We were able to shoot video while we were out running and riding in the hills, then quickly and easily edit bits of footage together
One of the best things about the modern smartphone is that you can create, edit and share your adventures while you’re out in the field using just one device. That was something we made the most of while we were in the Lake District recently for the Keswick Mountain Festival; using an iPhone 5S, protected from water and shock damage inside a Lifedge case, we were able to shoot video while we were out running and riding in the hills. Before quickly and easily editing bits of footage together and uploading to either Instagram, YouTube, Facebook when we got back to camp.
For me, I’m a fan of Instagram. I like the constraints of a 15 second video – it’s long enough to show what you’re up to, but not long enough to get boring, or for the limitations of shooting with a smartphone to become irritating. Because yes, when you’re shooting video with a smartphone there are limitations. If your ambition was to shoot movie-quality footage, you’d require at least a tripod to keep the camera steady; with an iPhone, carried with you on a run, your footage is going to be handheld and subsequently a little bit shaky. That’s not a problem in a short video, just don’t expect people to sit through 90 minute iPhone movies!
The iMovie timeline is easy to use – simply drag video clips onto the timeline and drag the ends to crop to the important bit of the shot
There are a few things you can do to minimise camera shake: firstly hold the phone close to your body, or prop it against a solid object like a wall, fence or rock, and concentrate on breathing slowly – if your heart rate is still pounding away at 180bpm, your footage will be very jumpy!
In terms of framing, if you are going to put a video up on Instagram, be aware that it crops the video square, so keep the action towards the middle of the frame. Also, using the Lifedge handlebar mount, makes it easy to use the iPhone as an action camera, shooting video footage from your handlebars, or just as an impromptu tripod. Get creative and you’ll get good shots – practice makes perfect!
Once you’ve got a handful of video clips, it’s time to start editing. While you could post a single clip without editing, and plenty of people do, it’s easier to tell a story by editing together multiple shots. I’ve had a good experience using iMovie for iPhone. It allows you to drag and drop clips from your camera roll into a timeline, much like you would if you were using iMovie or Windows Movie Maker on a computer, and then crop those clips just by dragging the ends. You can even add titles from a number of templates and music – so far I’ve just used the music supplied with the app to avoid any copyright issues.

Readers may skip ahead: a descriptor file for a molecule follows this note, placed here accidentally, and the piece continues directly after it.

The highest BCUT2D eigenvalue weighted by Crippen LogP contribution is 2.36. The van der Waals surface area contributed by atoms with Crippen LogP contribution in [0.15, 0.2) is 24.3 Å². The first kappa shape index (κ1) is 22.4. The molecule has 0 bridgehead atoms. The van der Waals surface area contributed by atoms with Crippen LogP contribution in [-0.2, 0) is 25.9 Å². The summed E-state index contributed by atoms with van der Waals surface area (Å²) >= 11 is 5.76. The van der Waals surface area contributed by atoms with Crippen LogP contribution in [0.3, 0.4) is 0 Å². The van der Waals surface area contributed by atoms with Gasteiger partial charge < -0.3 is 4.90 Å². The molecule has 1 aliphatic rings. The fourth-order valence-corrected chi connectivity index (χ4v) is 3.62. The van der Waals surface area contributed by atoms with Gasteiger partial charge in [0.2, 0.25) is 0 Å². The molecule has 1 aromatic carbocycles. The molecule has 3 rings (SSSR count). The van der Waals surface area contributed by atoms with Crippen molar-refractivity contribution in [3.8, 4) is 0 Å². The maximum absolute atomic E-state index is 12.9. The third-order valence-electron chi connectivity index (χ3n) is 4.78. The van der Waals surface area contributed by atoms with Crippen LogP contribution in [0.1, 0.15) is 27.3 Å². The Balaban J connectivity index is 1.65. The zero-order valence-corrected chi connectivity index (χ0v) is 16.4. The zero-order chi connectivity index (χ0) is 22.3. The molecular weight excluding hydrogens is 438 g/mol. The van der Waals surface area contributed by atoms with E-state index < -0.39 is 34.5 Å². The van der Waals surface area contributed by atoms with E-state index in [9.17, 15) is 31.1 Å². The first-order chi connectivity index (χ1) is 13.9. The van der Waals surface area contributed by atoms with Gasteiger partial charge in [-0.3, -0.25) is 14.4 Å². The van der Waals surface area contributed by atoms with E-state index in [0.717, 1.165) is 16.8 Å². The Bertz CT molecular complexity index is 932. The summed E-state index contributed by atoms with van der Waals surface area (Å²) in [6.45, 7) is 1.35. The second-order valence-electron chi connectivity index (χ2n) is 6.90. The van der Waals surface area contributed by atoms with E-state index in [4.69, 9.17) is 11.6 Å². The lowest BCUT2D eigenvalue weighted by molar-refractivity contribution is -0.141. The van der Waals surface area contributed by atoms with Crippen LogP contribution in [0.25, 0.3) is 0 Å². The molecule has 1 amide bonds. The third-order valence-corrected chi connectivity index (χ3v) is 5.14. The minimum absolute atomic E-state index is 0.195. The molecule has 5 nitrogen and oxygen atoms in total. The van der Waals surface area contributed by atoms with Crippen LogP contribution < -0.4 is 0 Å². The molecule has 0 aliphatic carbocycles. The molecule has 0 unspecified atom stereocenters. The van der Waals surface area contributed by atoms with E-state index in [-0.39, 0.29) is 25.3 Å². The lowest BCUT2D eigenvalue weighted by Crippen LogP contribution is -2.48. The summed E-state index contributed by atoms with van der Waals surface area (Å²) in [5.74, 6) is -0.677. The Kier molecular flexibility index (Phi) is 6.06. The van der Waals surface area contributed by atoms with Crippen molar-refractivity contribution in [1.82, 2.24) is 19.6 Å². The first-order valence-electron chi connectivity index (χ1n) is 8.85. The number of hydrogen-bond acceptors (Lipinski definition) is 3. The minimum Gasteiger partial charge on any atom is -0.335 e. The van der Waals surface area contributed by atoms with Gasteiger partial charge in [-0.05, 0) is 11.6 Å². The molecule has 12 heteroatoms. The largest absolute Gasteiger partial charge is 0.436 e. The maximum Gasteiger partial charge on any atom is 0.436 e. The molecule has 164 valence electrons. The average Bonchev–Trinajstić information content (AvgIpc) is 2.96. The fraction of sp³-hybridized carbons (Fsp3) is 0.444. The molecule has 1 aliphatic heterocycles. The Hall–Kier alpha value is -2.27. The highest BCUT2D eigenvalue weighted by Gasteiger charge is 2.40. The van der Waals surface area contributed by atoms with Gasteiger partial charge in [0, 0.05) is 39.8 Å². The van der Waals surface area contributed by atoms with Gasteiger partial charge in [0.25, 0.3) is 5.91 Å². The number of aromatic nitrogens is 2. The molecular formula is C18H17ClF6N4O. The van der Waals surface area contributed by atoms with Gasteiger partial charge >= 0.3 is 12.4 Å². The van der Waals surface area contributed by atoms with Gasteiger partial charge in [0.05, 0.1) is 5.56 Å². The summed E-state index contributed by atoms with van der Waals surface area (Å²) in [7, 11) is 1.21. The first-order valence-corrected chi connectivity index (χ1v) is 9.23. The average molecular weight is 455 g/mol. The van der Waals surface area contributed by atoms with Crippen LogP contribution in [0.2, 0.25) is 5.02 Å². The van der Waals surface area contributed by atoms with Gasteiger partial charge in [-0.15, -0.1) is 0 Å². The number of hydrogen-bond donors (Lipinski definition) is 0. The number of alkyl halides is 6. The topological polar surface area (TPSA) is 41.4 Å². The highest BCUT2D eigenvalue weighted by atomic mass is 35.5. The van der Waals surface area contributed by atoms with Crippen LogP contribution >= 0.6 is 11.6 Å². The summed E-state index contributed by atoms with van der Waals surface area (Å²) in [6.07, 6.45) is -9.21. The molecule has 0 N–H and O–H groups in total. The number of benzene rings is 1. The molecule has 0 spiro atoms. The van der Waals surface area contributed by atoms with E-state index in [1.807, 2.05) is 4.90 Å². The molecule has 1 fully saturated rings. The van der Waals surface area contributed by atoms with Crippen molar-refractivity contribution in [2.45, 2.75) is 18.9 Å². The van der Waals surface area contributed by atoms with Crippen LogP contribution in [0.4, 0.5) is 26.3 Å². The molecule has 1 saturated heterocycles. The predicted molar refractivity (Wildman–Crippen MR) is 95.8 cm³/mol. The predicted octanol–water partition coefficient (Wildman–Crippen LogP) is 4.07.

With a little practice, even a complete technophobe will be able to create great videos in iMovie. It’s basic, but that’s the strongest selling point – it’s fast, effective, and easy to learn. If you want something a little more complex, take a look at Pinnacle Studio – it’s £8.99 and allows you a lot of extra controls over iMovie.
With iMovie everyone can tell their story in a new and exciting way at a fraction of the cost you might expect
Because I’m an Instagram fan, I’ve been editing all my movies to 15secs. If you prefer to upload to Facebook or YouTube, you can create much longer videos, but it’s always a good idea to keep things short and snappy – grab people’s attention and keep them wanting more! For that reason, titles are a good idea – tell them what they’re watching so they’re not scratching their heads before stopping the video altogether.
Once you upload to Instagram you can add filters to alter the colours of your video. The filters aren’t quite as sophisticated as the photo filters but there are some decent ones in there, so the best idea is to play around with them and see what you like.
Using hashtags will help get your video seen by more people, but keep it sensible – you will find people searching for #bouldering, #trailrunning or #escapeconnect, but it’s unlikely they’ll be searching for #ohmygodicantbelievetheviewfromuphere.
Finally it’s time to click upload, and get sharing – post it to Facebook and Twitter and wait for your friends to turn green with envy that you’re out on an adventure while they’re stuck at work.
To see the videos Andy made in the hills of Keswick take a look at our Instagram feed. And don’t forget to share your videos (and photos) with us – just add the hashtags #lifedge and #escapeconnect so we can find them.